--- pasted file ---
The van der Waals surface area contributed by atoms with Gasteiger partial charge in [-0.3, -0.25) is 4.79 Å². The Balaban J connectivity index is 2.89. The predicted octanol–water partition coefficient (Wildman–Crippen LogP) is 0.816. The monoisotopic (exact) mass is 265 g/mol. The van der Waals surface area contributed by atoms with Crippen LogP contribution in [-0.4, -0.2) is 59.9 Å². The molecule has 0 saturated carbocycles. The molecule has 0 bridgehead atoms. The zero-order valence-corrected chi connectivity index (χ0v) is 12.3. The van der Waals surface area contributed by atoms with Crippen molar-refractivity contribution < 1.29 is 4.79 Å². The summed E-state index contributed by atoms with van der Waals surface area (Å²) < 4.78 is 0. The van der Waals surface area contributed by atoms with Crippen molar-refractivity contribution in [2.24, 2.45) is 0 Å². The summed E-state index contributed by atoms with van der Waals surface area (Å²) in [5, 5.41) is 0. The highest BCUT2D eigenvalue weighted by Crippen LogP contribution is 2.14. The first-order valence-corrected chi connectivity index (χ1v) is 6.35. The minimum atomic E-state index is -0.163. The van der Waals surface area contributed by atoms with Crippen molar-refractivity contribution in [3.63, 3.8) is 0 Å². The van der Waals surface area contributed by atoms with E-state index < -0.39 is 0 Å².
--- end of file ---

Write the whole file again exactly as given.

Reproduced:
The van der Waals surface area contributed by atoms with Gasteiger partial charge in [-0.3, -0.25) is 4.79 Å². The Balaban J connectivity index is 2.89. The predicted octanol–water partition coefficient (Wildman–Crippen LogP) is 0.816. The monoisotopic (exact) mass is 265 g/mol. The van der Waals surface area contributed by atoms with Crippen LogP contribution in [-0.4, -0.2) is 59.9 Å². The molecule has 0 saturated carbocycles. The molecule has 0 bridgehead atoms. The zero-order valence-corrected chi connectivity index (χ0v) is 12.3. The van der Waals surface area contributed by atoms with Crippen molar-refractivity contribution < 1.29 is 4.79 Å². The summed E-state index contributed by atoms with van der Waals surface area (Å²) < 4.78 is 0. The van der Waals surface area contributed by atoms with Crippen molar-refractivity contribution in [2.24, 2.45) is 0 Å². The summed E-state index contributed by atoms with van der Waals surface area (Å²) in [5, 5.41) is 0. The highest BCUT2D eigenvalue weighted by Crippen LogP contribution is 2.14. The first-order valence-corrected chi connectivity index (χ1v) is 6.35. The minimum atomic E-state index is -0.163. The van der Waals surface area contributed by atoms with Crippen molar-refractivity contribution in [3.63, 3.8) is 0 Å². The van der Waals surface area contributed by atoms with E-state index < -0.39 is 0 Å².